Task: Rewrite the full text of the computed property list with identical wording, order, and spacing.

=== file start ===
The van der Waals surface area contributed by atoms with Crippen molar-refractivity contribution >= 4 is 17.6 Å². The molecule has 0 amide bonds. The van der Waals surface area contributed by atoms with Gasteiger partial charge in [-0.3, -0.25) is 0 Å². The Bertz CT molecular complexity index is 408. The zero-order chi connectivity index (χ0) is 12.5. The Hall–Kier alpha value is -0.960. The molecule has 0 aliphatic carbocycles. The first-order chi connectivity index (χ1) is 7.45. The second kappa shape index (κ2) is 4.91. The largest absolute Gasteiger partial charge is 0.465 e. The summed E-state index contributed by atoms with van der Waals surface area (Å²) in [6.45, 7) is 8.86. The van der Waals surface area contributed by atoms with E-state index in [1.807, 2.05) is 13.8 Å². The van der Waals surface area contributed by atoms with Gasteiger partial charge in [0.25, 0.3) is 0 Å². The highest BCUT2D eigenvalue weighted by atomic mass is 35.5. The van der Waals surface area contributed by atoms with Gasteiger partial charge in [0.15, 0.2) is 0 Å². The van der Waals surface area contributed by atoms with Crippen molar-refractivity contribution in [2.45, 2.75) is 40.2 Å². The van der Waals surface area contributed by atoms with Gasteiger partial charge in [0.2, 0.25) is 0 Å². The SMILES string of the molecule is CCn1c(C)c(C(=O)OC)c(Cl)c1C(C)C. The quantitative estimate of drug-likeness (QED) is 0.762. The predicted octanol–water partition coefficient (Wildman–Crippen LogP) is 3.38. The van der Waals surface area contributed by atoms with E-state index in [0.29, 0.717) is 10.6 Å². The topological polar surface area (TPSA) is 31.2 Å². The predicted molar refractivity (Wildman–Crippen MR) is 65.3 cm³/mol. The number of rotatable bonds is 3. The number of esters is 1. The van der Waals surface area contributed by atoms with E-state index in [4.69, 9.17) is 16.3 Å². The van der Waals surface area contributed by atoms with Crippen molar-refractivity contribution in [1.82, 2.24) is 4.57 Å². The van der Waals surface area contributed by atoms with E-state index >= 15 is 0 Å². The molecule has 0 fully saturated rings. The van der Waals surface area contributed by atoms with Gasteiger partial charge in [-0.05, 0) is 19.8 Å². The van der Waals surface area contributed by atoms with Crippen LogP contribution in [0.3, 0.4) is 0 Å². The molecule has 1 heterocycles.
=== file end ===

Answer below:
The van der Waals surface area contributed by atoms with Crippen molar-refractivity contribution >= 4 is 17.6 Å². The molecule has 0 amide bonds. The van der Waals surface area contributed by atoms with Gasteiger partial charge in [-0.3, -0.25) is 0 Å². The Bertz CT molecular complexity index is 408. The zero-order chi connectivity index (χ0) is 12.5. The Hall–Kier alpha value is -0.960. The molecule has 0 aliphatic carbocycles. The first-order chi connectivity index (χ1) is 7.45. The second kappa shape index (κ2) is 4.91. The largest absolute Gasteiger partial charge is 0.465 e. The summed E-state index contributed by atoms with van der Waals surface area (Å²) in [6.45, 7) is 8.86. The van der Waals surface area contributed by atoms with E-state index in [1.807, 2.05) is 13.8 Å². The van der Waals surface area contributed by atoms with Gasteiger partial charge in [0.25, 0.3) is 0 Å². The highest BCUT2D eigenvalue weighted by atomic mass is 35.5. The van der Waals surface area contributed by atoms with Gasteiger partial charge in [0.15, 0.2) is 0 Å². The van der Waals surface area contributed by atoms with Crippen molar-refractivity contribution in [2.45, 2.75) is 40.2 Å². The van der Waals surface area contributed by atoms with Gasteiger partial charge in [0.2, 0.25) is 0 Å². The SMILES string of the molecule is CCn1c(C)c(C(=O)OC)c(Cl)c1C(C)C. The quantitative estimate of drug-likeness (QED) is 0.762. The predicted octanol–water partition coefficient (Wildman–Crippen LogP) is 3.38. The van der Waals surface area contributed by atoms with E-state index in [0.29, 0.717) is 10.6 Å². The topological polar surface area (TPSA) is 31.2 Å². The predicted molar refractivity (Wildman–Crippen MR) is 65.3 cm³/mol. The number of rotatable bonds is 3. The number of esters is 1. The van der Waals surface area contributed by atoms with E-state index in [4.69, 9.17) is 16.3 Å². The van der Waals surface area contributed by atoms with Crippen molar-refractivity contribution in [1.82, 2.24) is 4.57 Å². The van der Waals surface area contributed by atoms with E-state index >= 15 is 0 Å². The molecule has 0 fully saturated rings. The van der Waals surface area contributed by atoms with Gasteiger partial charge in [-0.05, 0) is 19.8 Å². The van der Waals surface area contributed by atoms with Crippen LogP contribution in [0.3, 0.4) is 0 Å². The molecule has 1 heterocycles.